Part of Grid Network »

The Grid Professionals Group covers electric current from its transmission step down to each customer's home. 


You need to be a member of Energy Central to access some features and content. Please or register to continue.


Puerto Rican Electrical Engineers Make the Case for Micro-Grids

I recently came across a story on IEEE Spectrum chronicling two Puerto Rican electrical engineers’ experiences with Hurricane Maria. As one might expect, despite the tragic toll the storm took on the island, it’s also provided utility professionals with plenty of research opportunities. 

The story of Hurricane Maria is well known at this point. The category 5 storm thrashed the lesser antilles, U.S. Virgin Islands and Puerto Rico in September of 2017. Although it didn’t suffer the same degree of physical damage as some countries, the fallout on Puerto Rico was especially bad because of the island’s large urban populations and old, cumbersome grid system. Following landfall, all 3.4 million residents were left without power and power wasn’t fully restored until more than a year later. 

Efraín O’Neill-Carrillo and Agustín Irizarry-Rivera, researchers at the University of Puerto Rico Mayagüez, had been studying the island’s cruddy grid system for years before Maria made landfall. Their expertise made them more prepared than the general population. Irizarry-Rivera didn’t lose power at all thanks to an off-the-grid solar system his house was hooked up to. O’Neill-Carrillo also had solar panels, but unfortunately they were grid dependant. He was able, however, to use his know-how to get power with “batteries, charge controllers, and a new stand-alone inverter.”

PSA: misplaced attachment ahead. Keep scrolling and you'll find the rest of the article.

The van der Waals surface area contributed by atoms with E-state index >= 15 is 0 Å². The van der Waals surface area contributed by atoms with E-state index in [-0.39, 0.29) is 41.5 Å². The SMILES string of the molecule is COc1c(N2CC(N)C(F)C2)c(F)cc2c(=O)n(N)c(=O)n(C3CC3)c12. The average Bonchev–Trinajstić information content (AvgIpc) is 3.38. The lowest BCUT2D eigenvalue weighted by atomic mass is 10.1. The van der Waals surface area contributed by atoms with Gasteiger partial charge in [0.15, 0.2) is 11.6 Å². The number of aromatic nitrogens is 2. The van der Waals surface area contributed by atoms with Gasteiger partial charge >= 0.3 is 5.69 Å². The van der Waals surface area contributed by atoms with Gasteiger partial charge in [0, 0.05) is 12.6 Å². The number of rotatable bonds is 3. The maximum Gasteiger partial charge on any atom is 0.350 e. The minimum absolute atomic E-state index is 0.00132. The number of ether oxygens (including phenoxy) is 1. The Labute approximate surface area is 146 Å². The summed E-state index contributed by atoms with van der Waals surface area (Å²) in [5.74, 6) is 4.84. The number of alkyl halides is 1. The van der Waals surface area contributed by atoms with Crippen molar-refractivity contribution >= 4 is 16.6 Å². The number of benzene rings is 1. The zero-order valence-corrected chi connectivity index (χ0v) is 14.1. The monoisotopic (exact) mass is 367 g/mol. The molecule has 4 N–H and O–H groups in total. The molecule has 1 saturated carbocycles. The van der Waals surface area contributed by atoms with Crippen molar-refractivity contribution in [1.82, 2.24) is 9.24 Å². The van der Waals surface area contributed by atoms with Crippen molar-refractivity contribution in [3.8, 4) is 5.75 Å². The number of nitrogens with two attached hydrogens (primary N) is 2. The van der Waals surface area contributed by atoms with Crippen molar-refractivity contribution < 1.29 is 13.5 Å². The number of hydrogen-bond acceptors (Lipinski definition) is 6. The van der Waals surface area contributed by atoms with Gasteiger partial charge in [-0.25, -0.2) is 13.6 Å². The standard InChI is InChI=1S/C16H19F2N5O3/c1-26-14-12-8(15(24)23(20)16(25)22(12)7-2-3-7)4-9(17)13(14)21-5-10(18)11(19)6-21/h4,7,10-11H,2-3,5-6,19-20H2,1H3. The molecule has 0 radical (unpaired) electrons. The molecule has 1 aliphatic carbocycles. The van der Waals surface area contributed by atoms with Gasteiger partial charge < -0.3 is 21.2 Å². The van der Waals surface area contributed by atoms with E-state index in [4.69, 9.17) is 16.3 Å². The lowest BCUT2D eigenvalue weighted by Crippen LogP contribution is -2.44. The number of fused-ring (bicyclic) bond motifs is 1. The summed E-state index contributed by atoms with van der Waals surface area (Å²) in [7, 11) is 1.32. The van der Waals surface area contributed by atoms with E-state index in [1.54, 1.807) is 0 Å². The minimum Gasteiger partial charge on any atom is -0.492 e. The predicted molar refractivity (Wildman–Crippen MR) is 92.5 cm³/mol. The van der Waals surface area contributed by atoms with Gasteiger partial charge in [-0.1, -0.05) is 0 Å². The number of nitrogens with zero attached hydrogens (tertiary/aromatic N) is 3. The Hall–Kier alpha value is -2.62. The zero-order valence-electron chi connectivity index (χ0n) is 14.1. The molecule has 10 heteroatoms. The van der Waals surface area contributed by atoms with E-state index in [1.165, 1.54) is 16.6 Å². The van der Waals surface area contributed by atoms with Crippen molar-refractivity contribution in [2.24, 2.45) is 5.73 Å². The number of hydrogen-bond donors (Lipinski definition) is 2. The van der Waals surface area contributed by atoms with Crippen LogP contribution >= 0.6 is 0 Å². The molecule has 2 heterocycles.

The pair has now released a book, “How to Harden Puerto Rico’s Grid Against Hurricanes,” in which the make the case for micro-grids in Puerto Rico. Micro-grids have been heralded as a solution to the territory’s electricity woes before, but in practice they haven’t always delivered. A story appeared in the Huffington Post earlier this year detailed how many of Tesla’s much publicized solar setups never even worked because they couldn’t interface with old electric infrastructure, and even many that did work have since fallen into disrepair. 

Just because Tesla failed, however, doesn’t mean everyone else is bound to. This could be an interesting read.

Henry Craver's picture

Thank Henry for the Post!

Energy Central contributors share their experience and insights for the benefit of other Members (like you). Please show them your appreciation by leaving a comment, 'liking' this post, or following this Member.


Dr. Amal Khashab's picture
Dr. Amal Khashab on Nov 13, 2019 8:47 pm GMT

Need is innovation's mother.

Matt Chester's picture
Matt Chester on Nov 13, 2019 10:21 pm GMT

Great quote-- I'm stealing this one!

Get Published - Build a Following

The Energy Central Power Industry Network is based on one core idea - power industry professionals helping each other and advancing the industry by sharing and learning from each other.

If you have an experience or insight to share or have learned something from a conference or seminar, your peers and colleagues on Energy Central want to hear about it. It's also easy to share a link to an article you've liked or an industry resource that you think would be helpful.

                 Learn more about posting on Energy Central »